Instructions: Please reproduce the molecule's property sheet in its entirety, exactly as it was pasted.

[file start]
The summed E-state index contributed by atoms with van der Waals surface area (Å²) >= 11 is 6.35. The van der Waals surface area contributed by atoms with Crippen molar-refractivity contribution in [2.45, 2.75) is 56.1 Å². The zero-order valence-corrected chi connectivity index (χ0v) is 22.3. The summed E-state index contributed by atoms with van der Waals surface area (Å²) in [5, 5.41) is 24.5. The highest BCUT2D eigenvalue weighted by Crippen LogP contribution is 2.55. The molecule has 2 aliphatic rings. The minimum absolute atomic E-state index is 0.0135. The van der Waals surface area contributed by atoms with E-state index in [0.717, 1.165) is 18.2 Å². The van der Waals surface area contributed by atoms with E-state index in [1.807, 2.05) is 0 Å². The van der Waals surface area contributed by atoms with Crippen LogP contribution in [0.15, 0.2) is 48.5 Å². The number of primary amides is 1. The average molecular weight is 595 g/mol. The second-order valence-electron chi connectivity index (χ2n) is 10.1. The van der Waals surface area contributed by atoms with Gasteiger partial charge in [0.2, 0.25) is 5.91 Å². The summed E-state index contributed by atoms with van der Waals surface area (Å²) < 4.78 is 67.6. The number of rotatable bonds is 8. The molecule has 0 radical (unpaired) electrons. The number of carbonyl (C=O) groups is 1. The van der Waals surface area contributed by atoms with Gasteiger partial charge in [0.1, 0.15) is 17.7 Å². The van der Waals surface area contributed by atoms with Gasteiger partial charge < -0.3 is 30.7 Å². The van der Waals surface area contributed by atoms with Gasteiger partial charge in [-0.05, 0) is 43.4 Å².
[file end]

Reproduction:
The summed E-state index contributed by atoms with van der Waals surface area (Å²) >= 11 is 6.35. The van der Waals surface area contributed by atoms with Crippen molar-refractivity contribution in [2.45, 2.75) is 56.1 Å². The zero-order valence-corrected chi connectivity index (χ0v) is 22.3. The summed E-state index contributed by atoms with van der Waals surface area (Å²) in [5, 5.41) is 24.5. The highest BCUT2D eigenvalue weighted by Crippen LogP contribution is 2.55. The molecule has 2 aliphatic rings. The minimum absolute atomic E-state index is 0.0135. The van der Waals surface area contributed by atoms with E-state index in [0.717, 1.165) is 18.2 Å². The van der Waals surface area contributed by atoms with E-state index in [1.807, 2.05) is 0 Å². The van der Waals surface area contributed by atoms with Crippen LogP contribution in [0.15, 0.2) is 48.5 Å². The number of primary amides is 1. The average molecular weight is 595 g/mol. The second-order valence-electron chi connectivity index (χ2n) is 10.1. The van der Waals surface area contributed by atoms with Gasteiger partial charge in [0.2, 0.25) is 5.91 Å². The summed E-state index contributed by atoms with van der Waals surface area (Å²) < 4.78 is 67.6. The number of rotatable bonds is 8. The molecule has 0 radical (unpaired) electrons. The number of carbonyl (C=O) groups is 1. The van der Waals surface area contributed by atoms with Gasteiger partial charge in [0.1, 0.15) is 17.7 Å². The van der Waals surface area contributed by atoms with Gasteiger partial charge < -0.3 is 30.7 Å². The van der Waals surface area contributed by atoms with Gasteiger partial charge in [-0.05, 0) is 43.4 Å².